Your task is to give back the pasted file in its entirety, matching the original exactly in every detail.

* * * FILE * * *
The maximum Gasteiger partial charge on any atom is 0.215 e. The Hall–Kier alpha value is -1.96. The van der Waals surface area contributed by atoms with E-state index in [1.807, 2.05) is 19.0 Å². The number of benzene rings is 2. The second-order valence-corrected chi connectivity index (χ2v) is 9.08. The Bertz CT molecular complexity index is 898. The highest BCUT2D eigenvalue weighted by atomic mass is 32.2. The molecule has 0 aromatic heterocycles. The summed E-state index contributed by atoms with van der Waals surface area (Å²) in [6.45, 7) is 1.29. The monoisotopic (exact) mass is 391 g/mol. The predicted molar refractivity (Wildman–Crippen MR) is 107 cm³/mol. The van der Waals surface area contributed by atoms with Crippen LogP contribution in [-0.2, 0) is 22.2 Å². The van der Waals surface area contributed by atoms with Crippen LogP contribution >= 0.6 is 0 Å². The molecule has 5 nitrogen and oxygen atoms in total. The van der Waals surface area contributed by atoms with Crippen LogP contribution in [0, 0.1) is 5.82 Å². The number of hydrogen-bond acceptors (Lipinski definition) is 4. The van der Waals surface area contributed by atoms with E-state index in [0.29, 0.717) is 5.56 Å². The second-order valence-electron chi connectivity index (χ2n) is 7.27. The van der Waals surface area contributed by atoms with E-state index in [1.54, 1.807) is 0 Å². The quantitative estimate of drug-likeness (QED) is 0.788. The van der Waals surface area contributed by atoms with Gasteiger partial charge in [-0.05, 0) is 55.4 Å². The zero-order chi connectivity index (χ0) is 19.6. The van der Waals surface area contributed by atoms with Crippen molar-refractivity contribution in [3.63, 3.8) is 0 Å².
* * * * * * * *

The maximum Gasteiger partial charge on any atom is 0.215 e. The Hall–Kier alpha value is -1.96. The van der Waals surface area contributed by atoms with E-state index in [1.807, 2.05) is 19.0 Å². The number of benzene rings is 2. The second-order valence-corrected chi connectivity index (χ2v) is 9.08. The Bertz CT molecular complexity index is 898. The highest BCUT2D eigenvalue weighted by atomic mass is 32.2. The molecule has 0 aromatic heterocycles. The summed E-state index contributed by atoms with van der Waals surface area (Å²) in [6.45, 7) is 1.29. The monoisotopic (exact) mass is 391 g/mol. The predicted molar refractivity (Wildman–Crippen MR) is 107 cm³/mol. The van der Waals surface area contributed by atoms with Crippen LogP contribution in [-0.2, 0) is 22.2 Å². The van der Waals surface area contributed by atoms with Crippen LogP contribution >= 0.6 is 0 Å². The molecule has 5 nitrogen and oxygen atoms in total. The van der Waals surface area contributed by atoms with Crippen LogP contribution in [0, 0.1) is 5.82 Å². The number of hydrogen-bond acceptors (Lipinski definition) is 4. The van der Waals surface area contributed by atoms with E-state index in [0.29, 0.717) is 5.56 Å². The second-order valence-electron chi connectivity index (χ2n) is 7.27. The van der Waals surface area contributed by atoms with E-state index in [1.54, 1.807) is 0 Å². The quantitative estimate of drug-likeness (QED) is 0.788. The van der Waals surface area contributed by atoms with Gasteiger partial charge in [-0.05, 0) is 55.4 Å². The zero-order chi connectivity index (χ0) is 19.6. The van der Waals surface area contributed by atoms with Crippen molar-refractivity contribution in [3.63, 3.8) is 0 Å².